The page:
Who, from my brief research, seems to be some businesswoman, actress and TV Presenter…
Had this to say as you can read here about Argentine President Alberto Fernandez:
“Cuando vi a una señora hacer una fila desde las 4.30 de la mañana para comprar huevos, vi a Venezuela y tengo terror de que nos quieran convertir en eso".
Second, we have this article here that discusses the possibility of AMLO making Mexico into the “Venezuela of the North” and if that possibility has any merit behind it or not.
But I already covered Mexico from my own personal experience with this so let’s move on from that.
Third, we have this article by Expat Chronicles here that does a good job discussing Peruvian politics and how a candidate by the name of Pedro Castillo of the left is doing fairly well in the polls.
Will he make Peru into another Venezuela if he wins?
Well, I’m no expert on Peruvian politics or really the politics of most countries here outside of Mexico.
So I’ll leave the analysis to that article cited above with this quote here explaining how the risk of Castillo making Peru into another Venezuela is not likely:
“Castillo doesn’t have Congress.
Castillo doesn’t have the security forces.
Castillo doesn’t have the public.
Castillo doesn’t have money.
Castillo doesn’t have the international community.”
Fourth, we have Bolivia with its leftist President Luis Arce.
This guy should feel fortunate – I couldn’t find any articles on a brief Google search about how he will make Bolivia into another Venezuela.
Granted, I’m sure someone said it but most of the articles I could find had to do with him opening relations with Venezuela.
Not necessarily making Bolivia into a Venezuela.
But I did find some articles, like this one here, discussing the risk of the previous President Evo Morales turning Bolivia into Venezuela.
It actually was a pretty good article but here’s the basic summary of it regarding how Bolivians don’t need to panic about being Venezuela but there will come challenges for their country essentially:
“La reflexión, es entonces, que no seremos la próxima Venezuela, no se asusten, pero dado el crecimiento desmedido del Estado y los gastos mal planificados, el próximo gobierno que ingrese deberá reducir ciertos gastos, lo que implicará una fuerte ola de protestas sociales, sobre todo con los sectores sociales más vulnerables.”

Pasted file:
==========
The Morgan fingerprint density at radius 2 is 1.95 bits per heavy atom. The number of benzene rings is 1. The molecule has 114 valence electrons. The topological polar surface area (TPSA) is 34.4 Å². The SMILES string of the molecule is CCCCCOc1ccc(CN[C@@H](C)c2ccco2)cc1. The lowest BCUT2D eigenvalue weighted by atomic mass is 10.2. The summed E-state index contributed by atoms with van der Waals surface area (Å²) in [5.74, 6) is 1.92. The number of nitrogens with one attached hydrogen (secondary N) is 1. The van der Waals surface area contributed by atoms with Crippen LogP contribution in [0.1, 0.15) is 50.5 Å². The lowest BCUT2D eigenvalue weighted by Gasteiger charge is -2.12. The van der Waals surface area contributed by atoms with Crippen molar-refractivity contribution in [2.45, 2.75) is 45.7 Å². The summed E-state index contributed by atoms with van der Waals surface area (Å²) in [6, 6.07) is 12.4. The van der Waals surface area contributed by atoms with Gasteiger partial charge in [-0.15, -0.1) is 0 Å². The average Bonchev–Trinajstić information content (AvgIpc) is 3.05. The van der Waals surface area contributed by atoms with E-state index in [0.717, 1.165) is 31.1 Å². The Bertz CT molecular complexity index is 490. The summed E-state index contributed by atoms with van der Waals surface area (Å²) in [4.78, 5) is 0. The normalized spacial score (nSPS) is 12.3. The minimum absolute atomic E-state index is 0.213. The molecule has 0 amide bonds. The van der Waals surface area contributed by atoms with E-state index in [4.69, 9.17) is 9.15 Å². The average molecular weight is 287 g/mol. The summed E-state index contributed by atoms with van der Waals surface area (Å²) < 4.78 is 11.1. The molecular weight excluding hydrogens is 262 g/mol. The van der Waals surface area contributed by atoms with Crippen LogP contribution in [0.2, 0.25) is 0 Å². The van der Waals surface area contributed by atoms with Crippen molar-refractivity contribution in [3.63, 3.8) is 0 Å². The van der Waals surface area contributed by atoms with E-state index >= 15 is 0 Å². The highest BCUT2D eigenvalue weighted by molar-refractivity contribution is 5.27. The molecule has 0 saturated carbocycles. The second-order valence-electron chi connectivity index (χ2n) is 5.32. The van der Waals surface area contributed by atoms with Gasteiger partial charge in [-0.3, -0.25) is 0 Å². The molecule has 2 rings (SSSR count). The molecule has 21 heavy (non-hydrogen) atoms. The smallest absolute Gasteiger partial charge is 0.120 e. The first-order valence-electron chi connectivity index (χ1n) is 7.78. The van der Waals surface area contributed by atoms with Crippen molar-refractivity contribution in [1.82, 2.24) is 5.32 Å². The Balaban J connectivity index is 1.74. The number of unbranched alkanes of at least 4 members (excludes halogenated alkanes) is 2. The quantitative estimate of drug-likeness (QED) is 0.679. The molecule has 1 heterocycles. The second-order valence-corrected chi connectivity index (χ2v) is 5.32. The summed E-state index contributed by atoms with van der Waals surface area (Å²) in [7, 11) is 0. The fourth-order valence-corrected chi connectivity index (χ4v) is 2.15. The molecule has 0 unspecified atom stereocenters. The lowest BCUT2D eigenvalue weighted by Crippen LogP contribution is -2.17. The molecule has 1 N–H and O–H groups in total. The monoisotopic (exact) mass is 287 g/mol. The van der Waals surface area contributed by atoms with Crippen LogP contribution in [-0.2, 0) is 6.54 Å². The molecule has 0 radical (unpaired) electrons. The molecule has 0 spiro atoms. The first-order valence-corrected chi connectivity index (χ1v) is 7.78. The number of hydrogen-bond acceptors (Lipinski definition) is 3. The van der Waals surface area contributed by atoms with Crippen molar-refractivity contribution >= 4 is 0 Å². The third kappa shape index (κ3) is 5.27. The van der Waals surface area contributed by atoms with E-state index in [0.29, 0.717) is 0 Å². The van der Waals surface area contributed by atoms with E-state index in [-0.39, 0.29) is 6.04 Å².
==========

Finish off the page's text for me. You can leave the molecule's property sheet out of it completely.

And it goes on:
Fifth, we have Chile with its efforts to basically write up an entirely new Constitution and replace the old one made by dictator Pinochet.
This was actually funny to research because this article here warns about Chile becoming the “next Bolivia.”
That’s a first!
I guess Chileans are more worried about Bolivia than Venezuela?
After all, if they become the next Bolivia, they’ll lose access to the sea!
Haha haha haha haha….
I’ll walk myself out.
Anyway, I did find some articles discussing the narrative of those who say Chile could become the next Venezuela due to its own changes.
At any rate, there is this article here that references and also rejects the narrative promoted by the political right of Chile that say that the policies of leftist politicians will make Chile into a “Venezuela, Cuba or North Korea.”
Here’s a quote summarizing it:
“Ante la evidencia de que las tendencias económicas mundiales de auges y caídas afectan tanto a Chile como a otros países, podemos descartar totalmente que exista una crisis que llevará a Chile a la pobreza extrema y una serie de otros mitos que dañan la democracia, que imponen el terror y promulgan la ignorancia a cualquier costo.”
Anyway, I could go all day with this.
Let’s summarize this part of the article by telling you which Latin countries I couldn’t find any brief articles on warning about how they’ll be the next Venezuela.
- Dominican Republic
- El Salvador
Though just because I couldn’t find an article discussing the narrative of any of these countries above becoming another Venezuela…
Doesn’t mean other online content doesn’t exist analyzing that topic.